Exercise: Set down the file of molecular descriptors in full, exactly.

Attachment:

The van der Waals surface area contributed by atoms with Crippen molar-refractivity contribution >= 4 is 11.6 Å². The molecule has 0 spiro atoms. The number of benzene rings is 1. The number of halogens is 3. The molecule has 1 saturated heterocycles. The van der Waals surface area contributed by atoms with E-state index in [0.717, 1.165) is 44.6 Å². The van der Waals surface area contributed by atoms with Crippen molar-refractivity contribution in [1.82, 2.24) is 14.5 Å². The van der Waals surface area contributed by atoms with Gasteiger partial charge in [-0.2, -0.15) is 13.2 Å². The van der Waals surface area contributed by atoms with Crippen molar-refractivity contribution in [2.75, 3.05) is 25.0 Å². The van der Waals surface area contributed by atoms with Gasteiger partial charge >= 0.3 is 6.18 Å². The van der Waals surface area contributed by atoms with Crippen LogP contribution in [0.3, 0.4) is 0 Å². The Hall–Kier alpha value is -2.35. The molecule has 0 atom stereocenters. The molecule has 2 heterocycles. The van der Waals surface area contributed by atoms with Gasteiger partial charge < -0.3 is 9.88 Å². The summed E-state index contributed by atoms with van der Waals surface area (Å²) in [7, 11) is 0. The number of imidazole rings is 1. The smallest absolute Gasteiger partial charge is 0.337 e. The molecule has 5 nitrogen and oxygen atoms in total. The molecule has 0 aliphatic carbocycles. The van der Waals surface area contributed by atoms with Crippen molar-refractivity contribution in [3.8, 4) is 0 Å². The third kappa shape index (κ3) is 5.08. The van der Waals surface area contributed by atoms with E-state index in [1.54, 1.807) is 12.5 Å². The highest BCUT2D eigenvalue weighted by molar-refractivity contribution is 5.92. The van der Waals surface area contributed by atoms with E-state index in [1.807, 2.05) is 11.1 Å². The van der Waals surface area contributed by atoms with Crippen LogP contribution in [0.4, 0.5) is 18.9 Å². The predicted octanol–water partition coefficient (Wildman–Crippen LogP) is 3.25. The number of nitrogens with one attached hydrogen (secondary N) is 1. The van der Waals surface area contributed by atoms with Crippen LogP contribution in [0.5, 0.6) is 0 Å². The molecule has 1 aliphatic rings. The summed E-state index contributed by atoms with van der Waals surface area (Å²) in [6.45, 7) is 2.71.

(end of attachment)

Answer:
The van der Waals surface area contributed by atoms with Crippen molar-refractivity contribution >= 4 is 11.6 Å². The molecule has 0 spiro atoms. The number of benzene rings is 1. The number of halogens is 3. The molecule has 1 saturated heterocycles. The van der Waals surface area contributed by atoms with E-state index in [0.717, 1.165) is 44.6 Å². The van der Waals surface area contributed by atoms with Crippen molar-refractivity contribution in [1.82, 2.24) is 14.5 Å². The van der Waals surface area contributed by atoms with Gasteiger partial charge in [-0.2, -0.15) is 13.2 Å². The van der Waals surface area contributed by atoms with Crippen molar-refractivity contribution in [2.75, 3.05) is 25.0 Å². The van der Waals surface area contributed by atoms with Gasteiger partial charge >= 0.3 is 6.18 Å². The van der Waals surface area contributed by atoms with Crippen LogP contribution in [0.3, 0.4) is 0 Å². The Hall–Kier alpha value is -2.35. The molecule has 0 atom stereocenters. The molecule has 2 heterocycles. The van der Waals surface area contributed by atoms with Gasteiger partial charge < -0.3 is 9.88 Å². The summed E-state index contributed by atoms with van der Waals surface area (Å²) in [7, 11) is 0. The number of imidazole rings is 1. The smallest absolute Gasteiger partial charge is 0.337 e. The molecule has 5 nitrogen and oxygen atoms in total. The molecule has 0 aliphatic carbocycles. The van der Waals surface area contributed by atoms with Crippen molar-refractivity contribution in [3.8, 4) is 0 Å². The third kappa shape index (κ3) is 5.08. The van der Waals surface area contributed by atoms with E-state index in [1.54, 1.807) is 12.5 Å². The highest BCUT2D eigenvalue weighted by molar-refractivity contribution is 5.92. The van der Waals surface area contributed by atoms with E-state index in [1.807, 2.05) is 11.1 Å². The van der Waals surface area contributed by atoms with Crippen LogP contribution in [0.4, 0.5) is 18.9 Å². The predicted octanol–water partition coefficient (Wildman–Crippen LogP) is 3.25. The number of nitrogens with one attached hydrogen (secondary N) is 1. The van der Waals surface area contributed by atoms with Crippen LogP contribution in [0.5, 0.6) is 0 Å². The molecule has 1 aliphatic rings. The summed E-state index contributed by atoms with van der Waals surface area (Å²) in [6.45, 7) is 2.71.